Thread: Sorting by date

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    Sorting by date


    I have a 2d array where the first element is the date in the format dd-mm-yyyy and i need to arrange them into date order. I've had a search on here and google but i cant really figure out how i might do this.

    Unless theres an existing perl function that does this automatically i guess i'll have to make a subroutine returning the 1, 0 or -1 depending on conditions but with 3 fields to search through its going to be pretty complicated.

    Do any existing functions do this sort of thing or will i have to write my own, if i do, where might i begin?

    Thanks for any help,

    Lewis.
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    Change your date format to yyyy-mm-dd, and sort the array
    --Ax
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    Just sort it and it'll work?

    So do i keep the 2d array or just give it the strings?
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    PerlGuy
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    Not sure I understand what you're asking let me see if I can clarify:

    You have an array of arrays, and the first element of each nested array is a date. You want to sort the array of arrays by this date field so:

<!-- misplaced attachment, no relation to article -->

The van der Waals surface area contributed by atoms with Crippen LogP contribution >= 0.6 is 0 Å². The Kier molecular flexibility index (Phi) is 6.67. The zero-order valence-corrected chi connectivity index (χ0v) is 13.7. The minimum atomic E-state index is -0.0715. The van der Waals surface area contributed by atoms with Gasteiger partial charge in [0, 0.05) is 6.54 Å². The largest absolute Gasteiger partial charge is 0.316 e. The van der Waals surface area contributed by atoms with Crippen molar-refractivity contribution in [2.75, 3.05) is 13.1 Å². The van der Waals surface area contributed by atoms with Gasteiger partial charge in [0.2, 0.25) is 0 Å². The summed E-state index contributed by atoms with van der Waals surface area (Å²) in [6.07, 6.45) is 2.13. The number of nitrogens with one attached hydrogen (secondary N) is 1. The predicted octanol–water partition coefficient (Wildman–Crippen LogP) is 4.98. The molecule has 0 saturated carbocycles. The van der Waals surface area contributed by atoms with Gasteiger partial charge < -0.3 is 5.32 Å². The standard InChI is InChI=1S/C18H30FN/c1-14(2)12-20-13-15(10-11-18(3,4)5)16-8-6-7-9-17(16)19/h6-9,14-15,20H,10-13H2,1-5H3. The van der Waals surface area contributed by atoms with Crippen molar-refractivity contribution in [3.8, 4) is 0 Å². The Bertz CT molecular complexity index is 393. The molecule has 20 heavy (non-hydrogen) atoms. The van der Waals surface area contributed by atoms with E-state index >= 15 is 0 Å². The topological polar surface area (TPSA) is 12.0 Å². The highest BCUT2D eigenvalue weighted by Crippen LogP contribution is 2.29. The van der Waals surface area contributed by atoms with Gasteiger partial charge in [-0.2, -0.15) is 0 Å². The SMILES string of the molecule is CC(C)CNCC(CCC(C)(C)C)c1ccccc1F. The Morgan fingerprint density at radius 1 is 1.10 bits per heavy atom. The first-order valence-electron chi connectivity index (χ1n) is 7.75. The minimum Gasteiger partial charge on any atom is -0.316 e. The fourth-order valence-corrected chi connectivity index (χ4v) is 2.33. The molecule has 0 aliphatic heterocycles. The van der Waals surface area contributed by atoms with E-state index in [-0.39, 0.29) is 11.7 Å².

Code:
    $array = [
        [ '02-05-2005', 'elem2', 'elem3' ],
        [ '02-02-2005', 'elem2', 'elem3' ],
    ];
    becomes:
    Code:
    $array = [
        [ '02-02-2005', 'elem2', 'elem3' ],
        [ '02-05-2005', 'elem2', 'elem3' ],
    ];
    - dsb -
    Perl Guy
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    perldoc sort from your command line

    The date will have to be in YYYY-MM-DD format though, other wise the 01-12-2005 would appear before 02-01-2004, and you don't want that
    --Ax
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    Yes dsb, thats spot on. Sorry i didn't explain it very well.

    I'll have a look into just using sort, it'd be so much easier, seeing as the sort routine i just wrote does nothing to the array!
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  13. !~ /m$/
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    Normally when you want to sort on one of the elements, it would be like so:
    Code:
    my @sorted = sort {$a->[0] cmp $b->[0]} @array;
    But since your dates are not that straightforward, it would need to be something like:
    Code:
    #!/usr/bin/perl
    use strict;
    use warnings;